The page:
‘One Country, Two Systems’ confid Link copied
An opinion poll carried out by the Macau Polytechnic Institute (IPM) between May 28 and June 4, indicated that residents’
An opinion poll carried out by the Macau Polytechnic Institute (IPM) between May 28 and June 4, indicated that residents’ confidence in the “One Country, Two Systems” principle, while remaining high, has decreased slightly compared to the two previous opinion polls conducted in mid and late last year.
This is the third time that the institute’s One Country Two Systems Research Centre has conducted the survey, which is done on a biannual basis.
It was conducted through a telephone survey with 1,113 respondents over the age of 18, some 97 percent of them permanent residents. The findings were announced Tuesday by the centre, The Macau Post Daily reports today.
Ieong Wan Chong, who heads the centre, said respondents were asked to rank their confidence level on the principles of “One Country, Two Systems”, “Macau people ruling Macau” and Macau’s “high degree of autonomy”. While 39.62 percent of the respondents answered “somewhat confident”, 42.05 percent replied “relatively confident” or “very confident”, a decrease compared to past results, which had 53.37 percent of respondents answering to those options in the previous survey.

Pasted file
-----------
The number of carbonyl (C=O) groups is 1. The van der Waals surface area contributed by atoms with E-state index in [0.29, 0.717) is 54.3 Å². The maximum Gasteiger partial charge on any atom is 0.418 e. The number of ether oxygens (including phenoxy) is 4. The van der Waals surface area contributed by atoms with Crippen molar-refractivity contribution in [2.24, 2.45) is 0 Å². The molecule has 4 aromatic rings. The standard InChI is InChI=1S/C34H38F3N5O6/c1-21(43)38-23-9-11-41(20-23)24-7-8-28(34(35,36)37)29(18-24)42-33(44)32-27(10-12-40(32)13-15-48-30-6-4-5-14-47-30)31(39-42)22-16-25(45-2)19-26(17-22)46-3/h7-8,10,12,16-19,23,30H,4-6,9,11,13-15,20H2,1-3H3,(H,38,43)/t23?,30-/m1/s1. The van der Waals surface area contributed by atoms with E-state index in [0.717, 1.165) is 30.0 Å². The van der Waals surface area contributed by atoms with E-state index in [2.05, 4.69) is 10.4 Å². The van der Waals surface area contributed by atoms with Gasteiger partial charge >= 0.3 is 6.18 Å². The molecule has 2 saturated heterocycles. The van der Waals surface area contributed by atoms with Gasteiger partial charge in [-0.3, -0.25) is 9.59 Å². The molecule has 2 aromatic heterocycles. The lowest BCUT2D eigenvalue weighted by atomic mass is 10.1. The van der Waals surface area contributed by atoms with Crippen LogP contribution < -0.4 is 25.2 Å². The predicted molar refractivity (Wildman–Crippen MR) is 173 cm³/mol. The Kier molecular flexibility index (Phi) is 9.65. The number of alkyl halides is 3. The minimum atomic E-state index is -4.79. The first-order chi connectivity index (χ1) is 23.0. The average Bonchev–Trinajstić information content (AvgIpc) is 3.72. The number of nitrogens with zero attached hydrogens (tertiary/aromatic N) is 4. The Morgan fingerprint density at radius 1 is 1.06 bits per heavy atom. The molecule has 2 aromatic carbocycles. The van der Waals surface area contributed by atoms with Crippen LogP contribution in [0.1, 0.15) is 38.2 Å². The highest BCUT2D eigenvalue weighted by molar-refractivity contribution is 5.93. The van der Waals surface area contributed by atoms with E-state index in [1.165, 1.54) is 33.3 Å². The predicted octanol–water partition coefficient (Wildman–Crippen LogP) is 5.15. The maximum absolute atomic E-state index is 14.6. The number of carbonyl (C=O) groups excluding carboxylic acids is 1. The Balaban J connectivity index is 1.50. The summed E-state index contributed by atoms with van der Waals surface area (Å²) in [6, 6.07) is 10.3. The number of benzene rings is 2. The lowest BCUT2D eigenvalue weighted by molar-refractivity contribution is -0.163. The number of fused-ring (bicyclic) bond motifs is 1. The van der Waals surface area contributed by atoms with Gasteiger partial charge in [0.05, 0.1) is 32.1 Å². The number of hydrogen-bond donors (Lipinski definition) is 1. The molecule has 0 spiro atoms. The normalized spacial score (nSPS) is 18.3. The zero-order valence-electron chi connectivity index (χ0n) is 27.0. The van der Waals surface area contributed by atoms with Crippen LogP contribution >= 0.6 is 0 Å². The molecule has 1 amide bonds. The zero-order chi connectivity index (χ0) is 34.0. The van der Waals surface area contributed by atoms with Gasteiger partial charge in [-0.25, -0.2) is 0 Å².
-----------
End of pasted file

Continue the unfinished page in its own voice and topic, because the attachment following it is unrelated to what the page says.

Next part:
Meanwhile, 14.74 percent of the respondents said they were “not confident”, an increase of 6.80 percent when compared to the previous survey.
The survey also revealed that while 51.39 percent of respondents replied “somewhat successful” when asked about how successful they felt that the three principles had been applied in Macau, 34.77 percent answered “relatively successful” or “very successful”, a notable decrease compared to the previous survey at 46.22 percent. The percentage of respondents who replied “unsuccessful” increased from 4.01 percent to 8.36 percent.
Ieong maintained it is perfectly normal that percentages of the indices decrease as results often fluctuate. “If they [the percentages] increase again, then there is nothing to worry about,” said Ieong. “But it would pose considerable concern if they continue to drop because it could imply that residents have become more pessimistic about society.”
He also suggested that the government should address citizens’ needs and concerns such as soaring inflation and housing prices in order to improve its approval ratings.(macaunews)